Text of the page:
5 Key Steps for Implementing a Business Continuity Plan
The major disasters this past year made people aware of a lot of things including the manner in which businesses assess risk and devise plans to deliver critical services in the event of a disruption. Although catastrophic events have a minimal probability, the businesses that plan carefully for business continuity are the ones that stand the best chance of continuing their services in the event of a disaster.
It does not take a monumental catastrophe to disrupt daily operations of a business. Sometimes it can be something as simple as a power outage or intermediate interruptions that result from a storm or an attack instigated by cybercriminals.
Having a business continuity plan in place means arranging to continue to deliver services which are the most critical to business operations and identifying the resources which are needed to support business continuity. In order for a business continuity plan to be effective, there are key critical components that must be present during the planning process.
Business Continuity Planning Organization
When you begin the process for business continuity planning a senior management committee is essential for overseeing the process which includes initiating the necessary steps, planning for implementation, designating the resources, and then continue testing and auditing the business continuity plan. The senior management committee approves the planning structure, identifies the roles of certain individuals, creates the necessary teams responsible for developing and executing the business continuity plan, and prioritizes critical business operations.
Business Impact Analysis
By performing a Business Impact Analysis this helps an organization to identify critical business processes on both the internal and external levels. The identification of these processes initiates prioritization of services to ensure ongoing delivery and fast recovery following a disruption.
Business Impact Analysis must also include an assessment of the impact a disruption will have on service delivery and how long a business can survive without certain services. It is also necessary to identify the services which contribute the most to revenue and then prioritize those services to prevent loss of revenue following a disaster. You must also consider the consumer and the shareholders during a Business Impact Analysis to determine the cost of intangible losses which can result from a disruption.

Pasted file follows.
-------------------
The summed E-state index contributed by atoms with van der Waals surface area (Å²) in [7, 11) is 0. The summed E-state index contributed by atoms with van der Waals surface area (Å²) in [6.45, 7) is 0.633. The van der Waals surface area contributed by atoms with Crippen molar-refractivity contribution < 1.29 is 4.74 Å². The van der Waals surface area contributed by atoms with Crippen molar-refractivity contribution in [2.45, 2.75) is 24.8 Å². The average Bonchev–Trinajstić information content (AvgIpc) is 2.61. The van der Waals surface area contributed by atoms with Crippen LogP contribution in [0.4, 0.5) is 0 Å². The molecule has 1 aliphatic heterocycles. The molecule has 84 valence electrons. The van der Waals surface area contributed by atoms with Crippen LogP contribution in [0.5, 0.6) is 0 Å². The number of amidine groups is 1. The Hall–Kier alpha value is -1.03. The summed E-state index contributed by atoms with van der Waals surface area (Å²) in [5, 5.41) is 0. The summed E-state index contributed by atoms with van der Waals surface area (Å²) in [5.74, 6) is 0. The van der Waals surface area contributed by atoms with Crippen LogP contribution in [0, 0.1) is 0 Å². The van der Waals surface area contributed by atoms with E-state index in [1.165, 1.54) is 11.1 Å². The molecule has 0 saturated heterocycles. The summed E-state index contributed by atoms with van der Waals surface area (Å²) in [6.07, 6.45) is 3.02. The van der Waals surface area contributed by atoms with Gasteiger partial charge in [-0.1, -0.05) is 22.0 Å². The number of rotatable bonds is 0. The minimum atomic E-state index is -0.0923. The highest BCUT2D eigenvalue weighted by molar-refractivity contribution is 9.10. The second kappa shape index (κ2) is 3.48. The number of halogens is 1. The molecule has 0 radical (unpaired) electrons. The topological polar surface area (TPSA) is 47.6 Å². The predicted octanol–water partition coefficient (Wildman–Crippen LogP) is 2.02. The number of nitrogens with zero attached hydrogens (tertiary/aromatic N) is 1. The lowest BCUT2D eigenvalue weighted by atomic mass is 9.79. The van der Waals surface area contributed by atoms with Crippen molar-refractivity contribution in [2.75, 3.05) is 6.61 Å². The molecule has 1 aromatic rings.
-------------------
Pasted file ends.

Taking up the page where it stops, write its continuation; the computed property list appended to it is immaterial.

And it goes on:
Business Continuity Detailed Response and Recovery Plan
Following the organization of a senior committee and the completion of a Business Impact Analysis, a business continuity plan should be organized to explain in detail how critical business services will be offered during a period of outage. Each service that is critical to ongoing business operations should be carefully planned in detail and should include identifying all possible threats and risks, recovery processes which are already in place by the organization, and appropriate response to the disruption by teams that are knowledgeable in their area of responsibility and in the event of relocation to an alternate facility.
When the business continuity plan is in place it is necessary to train staff on their specific responsibilities in the event of a disaster. In addition to being trained on their responsibilities, employees should also be aware of other team functions that are associated with their responsibilities. The training should include exercises that set the stage for the disaster recovery environment and prepare the employees for the necessary actions they should take. This includes the proper sequencing of events and response to any external factors which have an impact on the recovery process.
Following the training phase, it is necessary to assess the business continuity plan to determine where improvements are needed and to assess the plan for accuracy and effectiveness. This process is known as quality assurance and is performed both on the internal and external level to ensure effectiveness in the event of disruption of services.
If your organization currently does not have a business continuity plan in place now is the time to begin implementation. To obtain assistance with creating a successful business continuity plan feel free to contact Thrive today to speak with one of our experts